Why the word ‘fine’ is bad for your relationships

There are few words so inadequate in the English language as ‘fine’ and ‘nice’. ‘Nice’ usually occurs as an adjective where is does less damage than ‘fine’.

“What shall I get from the shops?”
 
“How about some nice bread for lunch?”
 
“Nice bread? You mean instead of the shitty bread that I usually buy?”

See what I mean? Small redundant little words sneak into our interactions and add no value to the conversation. They seem benign but they somehow give us the feeling we are expressing what we want. It’s not how it’s landing over here.
 
‘Fine’ is another redundant little word that has a big impact on me in coaching. I hear it most frequently when asking a client how they feel. In the confidential space of a coaching session, my question is genuine and has intent. We are not in Starbucks ordering coffee where the barista probably doesn’t care.
 
I ask the question in coaching to bring awareness for the client to his or her own inner world. Feelings are information after all. It’s the doorway into deeper understanding.
 
Where I hear ‘fine’ as a response, it has the impact on me of walking into a glass door I hadn’t seen. It’s the brick wall we build around our emotional world. I feel rejected for a moment.
 
There might be an argument that protection is a good thing in this crazy and unpredictable world. But my experience shows me clients aren’t just protecting them from the outside world, but also from themselves.
 
The word ‘fine’ lands with an impact far removed from it’s intent. What the receiver hears is ‘back off’, or ‘I’m not sharing my emotions with you’, or ‘you don’t matter enough for me to tell you’. The message is you are not open for being in relationship with the person standing in front of you.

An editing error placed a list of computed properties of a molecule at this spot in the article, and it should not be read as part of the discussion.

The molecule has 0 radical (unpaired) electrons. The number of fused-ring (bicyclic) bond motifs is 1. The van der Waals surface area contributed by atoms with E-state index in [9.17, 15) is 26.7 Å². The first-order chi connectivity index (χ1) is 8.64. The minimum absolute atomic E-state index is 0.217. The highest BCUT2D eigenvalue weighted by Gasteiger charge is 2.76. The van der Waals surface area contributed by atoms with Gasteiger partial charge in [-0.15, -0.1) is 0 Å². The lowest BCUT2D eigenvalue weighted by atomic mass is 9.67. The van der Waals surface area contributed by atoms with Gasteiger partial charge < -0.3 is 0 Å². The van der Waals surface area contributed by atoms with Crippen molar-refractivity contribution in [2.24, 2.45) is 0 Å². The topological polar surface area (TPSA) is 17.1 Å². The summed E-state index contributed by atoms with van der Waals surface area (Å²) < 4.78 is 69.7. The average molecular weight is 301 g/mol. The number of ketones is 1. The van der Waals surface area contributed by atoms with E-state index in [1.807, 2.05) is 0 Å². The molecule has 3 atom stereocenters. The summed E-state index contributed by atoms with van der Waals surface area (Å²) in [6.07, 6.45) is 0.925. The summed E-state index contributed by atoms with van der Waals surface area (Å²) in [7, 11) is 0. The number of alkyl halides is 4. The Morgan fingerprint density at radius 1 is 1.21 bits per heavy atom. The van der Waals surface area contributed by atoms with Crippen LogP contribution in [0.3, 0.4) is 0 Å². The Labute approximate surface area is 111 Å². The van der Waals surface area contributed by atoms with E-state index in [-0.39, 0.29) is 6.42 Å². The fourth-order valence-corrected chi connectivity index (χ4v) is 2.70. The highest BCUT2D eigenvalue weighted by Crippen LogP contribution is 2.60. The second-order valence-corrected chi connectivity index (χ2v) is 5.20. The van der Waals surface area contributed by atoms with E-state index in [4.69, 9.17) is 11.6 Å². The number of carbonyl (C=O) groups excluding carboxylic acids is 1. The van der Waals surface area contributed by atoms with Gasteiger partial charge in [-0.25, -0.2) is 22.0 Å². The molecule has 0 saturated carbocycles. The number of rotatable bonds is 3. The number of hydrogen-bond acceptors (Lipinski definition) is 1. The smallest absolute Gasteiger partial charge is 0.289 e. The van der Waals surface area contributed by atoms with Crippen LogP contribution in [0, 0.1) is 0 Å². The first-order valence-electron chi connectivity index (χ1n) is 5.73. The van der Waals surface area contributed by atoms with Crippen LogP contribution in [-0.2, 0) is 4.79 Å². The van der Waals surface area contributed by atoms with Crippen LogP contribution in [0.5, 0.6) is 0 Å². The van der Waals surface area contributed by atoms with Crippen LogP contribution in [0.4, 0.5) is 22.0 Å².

Sharing how we really, really feel can be scary and is certainly a place of vulnerability. But vulnerability is the very doorway into connection and intimacy that we all seek.
 
Brene Brown, the shame researcher, puts it beautifully:
 
“There can be no intimacy — emotional intimacy, spiritual intimacy, physical intimacy — without vulnerability. One of the reasons there is such an intimacy deficit today is because we don’t know how to be vulnerable. It’s about being honest with how we feel, about our fears, about what we need, and, asking for what we need. Vulnerability is a glue that holds intimate relationships together.”

This all starts with a genuine response to the little questions of ‘how are you?’ or ‘how are you feeling?’.
 
So when the barista asks you how you are doing, you may choose to say fine and I’ll give you a free pass. Coffee shops aren’t always the right place for emotions. But if you want to fundamentally change that interaction and be remembered, share how you feel in one word.
 
With anyone in your life who you really care about, stop using ‘fine’ immediately. Or at least catch yourself, and offer them a gift of yourself in another word that expresses your emotion in that moment.
 
Dare to know your own inner world of emotions. Dare to share those with others in the spirit of creating the intimacy and connection you long for.
 
And now your asking how I am, I’m feeling anxious about a few projects I have, and vulnerable for putting this into a blog on Medium!

(picture from Gratisography.com)